Hutterites have faced internal strife and external scrutiny since they emerged from the political and religious turmoil of the 16th century Reformation.

Arising out of the Anabaptist reformers in Moravia (modern-day Czech Republic), Hutterites faced continual persecution for their beliefs in adult baptism and pacifism.

In the 1870s, 18,000 Hutterites traveled to America and settled mainly in the Canadian provinces of Alberta, Manitoba, and Saskatchewan, and in Montana and South Dakota in the United States.

Today there are an estimated 45,000 Hutterites in North America, living in 462 colonies.

Evolving technology continues to be a point of contention for Hutterites, Kirkby said.

“This is the biggest challenge of Hutterites today: can we survive with the Internet and the whole world knocking at our door?”

Copyright: For copyright information, please check with the distributor of this item, Universal Uclick.

More on: ,
  • mycall

    So far what has been shown by National Geographic Channel is completely accurate. We deal with some colonies in business regularly and they have been to our home many times. They almost all smoke, including the teens, they all use extremely vulgar language, they all drink, including the teens and they think nothing of driving after drinking. They have asked many times if we would put porn movies on TV for them, which we have refused. They tell us about all the hunting they do and invite us to go with them which we politely turn down. They wear dark suits and plaid shirts on the outside but have told us “Anything Goes” underneath, including thongs or bikinis if they choose. They all have cell phones and their wives call at least once per hour telling them what to buy at certain stores. They run down their women all the time wishing they were as pretty as ‘outside women’ and calling them ‘fat’ and ‘bossy’. They have the Outside World convinced they are a very righteous and up-standing Religious Society and that gets them lots of favors and freebies at local businesses. So, Thankyou NGC for telling this story and I sure wish you could show more but I’m sure you only get to film what they allow. Too Bad!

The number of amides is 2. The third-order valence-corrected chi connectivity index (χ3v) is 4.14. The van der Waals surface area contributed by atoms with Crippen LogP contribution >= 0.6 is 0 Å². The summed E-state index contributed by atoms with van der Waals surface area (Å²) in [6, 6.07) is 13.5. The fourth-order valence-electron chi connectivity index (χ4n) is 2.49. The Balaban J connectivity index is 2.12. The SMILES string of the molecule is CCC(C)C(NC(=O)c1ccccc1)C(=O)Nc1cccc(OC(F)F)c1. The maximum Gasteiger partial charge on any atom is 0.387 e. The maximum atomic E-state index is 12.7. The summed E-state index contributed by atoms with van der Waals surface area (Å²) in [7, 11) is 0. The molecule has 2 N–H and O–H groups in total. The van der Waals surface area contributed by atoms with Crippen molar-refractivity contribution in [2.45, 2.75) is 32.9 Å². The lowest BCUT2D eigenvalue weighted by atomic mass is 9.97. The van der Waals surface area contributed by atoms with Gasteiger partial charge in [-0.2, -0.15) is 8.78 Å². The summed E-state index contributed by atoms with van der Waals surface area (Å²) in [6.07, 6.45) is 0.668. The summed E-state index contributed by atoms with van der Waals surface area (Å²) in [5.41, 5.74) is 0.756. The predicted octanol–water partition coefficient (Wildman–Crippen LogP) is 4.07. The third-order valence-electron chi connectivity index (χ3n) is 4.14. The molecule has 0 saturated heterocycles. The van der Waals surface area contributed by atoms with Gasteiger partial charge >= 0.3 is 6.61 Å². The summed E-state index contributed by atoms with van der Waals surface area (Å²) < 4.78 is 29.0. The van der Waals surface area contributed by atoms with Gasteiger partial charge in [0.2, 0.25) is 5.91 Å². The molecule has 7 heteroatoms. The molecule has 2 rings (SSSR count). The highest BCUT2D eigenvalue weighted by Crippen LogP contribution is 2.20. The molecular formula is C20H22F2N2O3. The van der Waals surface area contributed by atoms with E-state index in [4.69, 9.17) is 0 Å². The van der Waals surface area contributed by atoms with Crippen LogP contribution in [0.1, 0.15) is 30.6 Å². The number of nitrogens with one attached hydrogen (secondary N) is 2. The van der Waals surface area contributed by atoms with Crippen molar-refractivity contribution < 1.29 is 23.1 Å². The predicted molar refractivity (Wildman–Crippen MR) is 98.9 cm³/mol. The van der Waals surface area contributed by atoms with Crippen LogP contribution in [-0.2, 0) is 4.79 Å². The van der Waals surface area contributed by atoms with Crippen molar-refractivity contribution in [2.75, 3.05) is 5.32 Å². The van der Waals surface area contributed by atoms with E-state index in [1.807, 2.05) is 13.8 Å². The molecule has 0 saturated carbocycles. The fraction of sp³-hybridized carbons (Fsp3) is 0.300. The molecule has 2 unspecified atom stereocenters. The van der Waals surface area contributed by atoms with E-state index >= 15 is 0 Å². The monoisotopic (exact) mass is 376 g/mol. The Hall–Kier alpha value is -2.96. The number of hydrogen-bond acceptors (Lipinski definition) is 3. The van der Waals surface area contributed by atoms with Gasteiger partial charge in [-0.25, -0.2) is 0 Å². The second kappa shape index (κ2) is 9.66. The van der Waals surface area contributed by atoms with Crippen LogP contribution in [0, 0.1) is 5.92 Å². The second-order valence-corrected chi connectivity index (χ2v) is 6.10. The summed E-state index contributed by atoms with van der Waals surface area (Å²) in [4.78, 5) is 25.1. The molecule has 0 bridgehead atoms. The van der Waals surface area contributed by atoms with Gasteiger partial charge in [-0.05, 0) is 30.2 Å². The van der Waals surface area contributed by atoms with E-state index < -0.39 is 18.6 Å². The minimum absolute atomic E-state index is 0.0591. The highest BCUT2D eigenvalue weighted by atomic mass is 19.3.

• IK

    This might be true for “some” colonies, but it is not true for all. To say that this documentary is a “completely accurate” portrayal of the Hutterite colonies is completely false! That there are colonies where these things are happening, is true, but what is equally true is that there are many colonies that strive very hard to live as true Christians. The behaviour and language demonstrated in the documentary are not the norm, and are of great concern and embarrassment to those Hutterites who do take their Christian faith seriously.

  • East Oregon Guy